The thing is, I never actually got skinny and never got to the weight I “should have”. This was the hardest pill to swallow. The lightest I got was 85Kg, giving well over 80% of the peloton a minimum of a 10kg head start. This is massive in a sport where power to weight is a key factor. If I was 85kg and pure muscle and 7% body fat would have excepted it. I kinda understood my physical limitations, but the leanest I got was around 13% body fat. That's pretty healthy and normal for the average male, but hardly lean for a endurance athlete.

My move to triathlon has helped me deal with these issues a fair bit. No longer was weight a major factor in my performance and results. Sure its still going to be a factor, its a power to weigh sport. I’ve learn to except the fact I’m never going to be light and I’m never going to be narrow. My frame will just not allow it. My size is something that still comes up in conversation and is made fun of. The majority of the time its only meant as a joke, but it’s still not an easy thing for me to deal with at times. Most of the time I try to beat others to it as a way of limiting damage. On the odd occasion I’ll slip back into old habits. These habits don't last long enough to cause any damage. I still have plenty of days where I’m self conscious about how I look. These are things that I’ll have to deal with for the rest of my life. The moment I let these thoughts get the best of me is the moment that it start to do more damage.

Wednesday, September 24, 2014

Back to Racing: Hazelwood 100 race report

Last Sunday saw myself take part in my first triathlon in 10 months, the Hazelwood 100. Firstly a big thanks to Noel Fenn and his crew at LaTrobe Vale Tri Club for putting on the weekends racings.  Now onto the race report.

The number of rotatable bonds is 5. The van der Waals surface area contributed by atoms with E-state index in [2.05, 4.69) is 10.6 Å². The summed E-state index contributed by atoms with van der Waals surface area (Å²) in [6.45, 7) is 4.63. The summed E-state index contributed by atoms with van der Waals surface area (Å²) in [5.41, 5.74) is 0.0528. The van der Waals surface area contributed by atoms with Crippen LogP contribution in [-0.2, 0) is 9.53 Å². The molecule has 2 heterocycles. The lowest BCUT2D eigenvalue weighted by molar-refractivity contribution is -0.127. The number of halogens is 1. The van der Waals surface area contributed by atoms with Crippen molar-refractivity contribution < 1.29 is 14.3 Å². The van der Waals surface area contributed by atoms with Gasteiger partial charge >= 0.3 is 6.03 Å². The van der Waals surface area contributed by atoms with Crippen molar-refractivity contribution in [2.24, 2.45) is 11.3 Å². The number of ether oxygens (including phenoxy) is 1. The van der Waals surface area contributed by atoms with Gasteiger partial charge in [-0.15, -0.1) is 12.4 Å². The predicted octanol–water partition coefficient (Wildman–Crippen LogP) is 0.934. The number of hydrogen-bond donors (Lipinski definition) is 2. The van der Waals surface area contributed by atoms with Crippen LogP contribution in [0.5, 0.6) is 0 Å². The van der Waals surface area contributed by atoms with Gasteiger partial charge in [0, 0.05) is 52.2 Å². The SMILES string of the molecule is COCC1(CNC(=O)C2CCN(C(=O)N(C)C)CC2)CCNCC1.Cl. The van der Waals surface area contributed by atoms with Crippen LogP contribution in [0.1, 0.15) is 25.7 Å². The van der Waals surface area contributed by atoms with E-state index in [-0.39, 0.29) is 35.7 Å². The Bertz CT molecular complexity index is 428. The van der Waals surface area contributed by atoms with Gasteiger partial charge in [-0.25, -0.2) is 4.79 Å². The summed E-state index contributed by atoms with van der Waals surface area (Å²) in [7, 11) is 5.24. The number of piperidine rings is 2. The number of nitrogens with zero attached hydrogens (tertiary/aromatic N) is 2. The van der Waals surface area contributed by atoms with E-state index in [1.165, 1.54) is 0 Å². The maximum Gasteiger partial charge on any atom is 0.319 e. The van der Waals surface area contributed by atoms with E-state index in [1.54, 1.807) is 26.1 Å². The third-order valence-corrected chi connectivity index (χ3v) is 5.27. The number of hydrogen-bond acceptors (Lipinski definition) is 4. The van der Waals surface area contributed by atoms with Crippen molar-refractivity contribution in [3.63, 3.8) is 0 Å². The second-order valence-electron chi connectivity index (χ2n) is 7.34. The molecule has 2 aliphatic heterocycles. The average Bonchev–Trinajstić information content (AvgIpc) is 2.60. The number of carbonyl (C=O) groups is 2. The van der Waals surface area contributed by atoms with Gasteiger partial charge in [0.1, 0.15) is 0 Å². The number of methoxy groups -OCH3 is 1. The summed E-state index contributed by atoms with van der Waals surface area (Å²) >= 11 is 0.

The race started with a solid swim for me. Fairly happy with my time resulting in just over a 7min PB, I’ll take that. With small numbers in the race and my still weak swim ability meant that i ended up swimming the whole way not sitting on feet so was a good test to see where I was really at. First lap was ok, didn't swim the straightest and sighting was fairly poor. This improved on the second lap and started to gain a few positions. A positive sign moving forward.

T1 was rusty to put it nicely. lack of racing defiantly showed there. Onto the bike felt fairly flat in the legs. Just one of those days where it feels like an effort to keep the speed up. First 3.5 laps of the 5 lap bike went well and were very closely paced. After that had a few structural issues show up again in the later half of the bike which was a bit of a disappointed but was much better to find these things out now rather than closer to IMWA. T2 was quick and smooth. The legs never got going on the run mainly due to the issues that popped up on the bike plus due to a bit of training fatigue. Nothing to be to concerned about at this stage.

Overall I was fairly pleased with the race. Got one into the legs and found out a few important issues that now have to be worked through. Big thanks to my coach Xavier Coppock and a few of my training partners for keeping me on track and helping change a few things mentally that I’ve had to get through. Its also been great to see so many of my training partners and T.E.A.M. members racing well over the last few weeks with some pretty big results. No real surprise here that those results have come, the training environment that has been created around the squad is top rate and shares a lot of the same qualities that top programs around the world are reported to have.

Now its back to the training track for me as I start my main training block for Ironman Western Australia. Still plenty of work to be done in the 9 weeks before I reach taper time.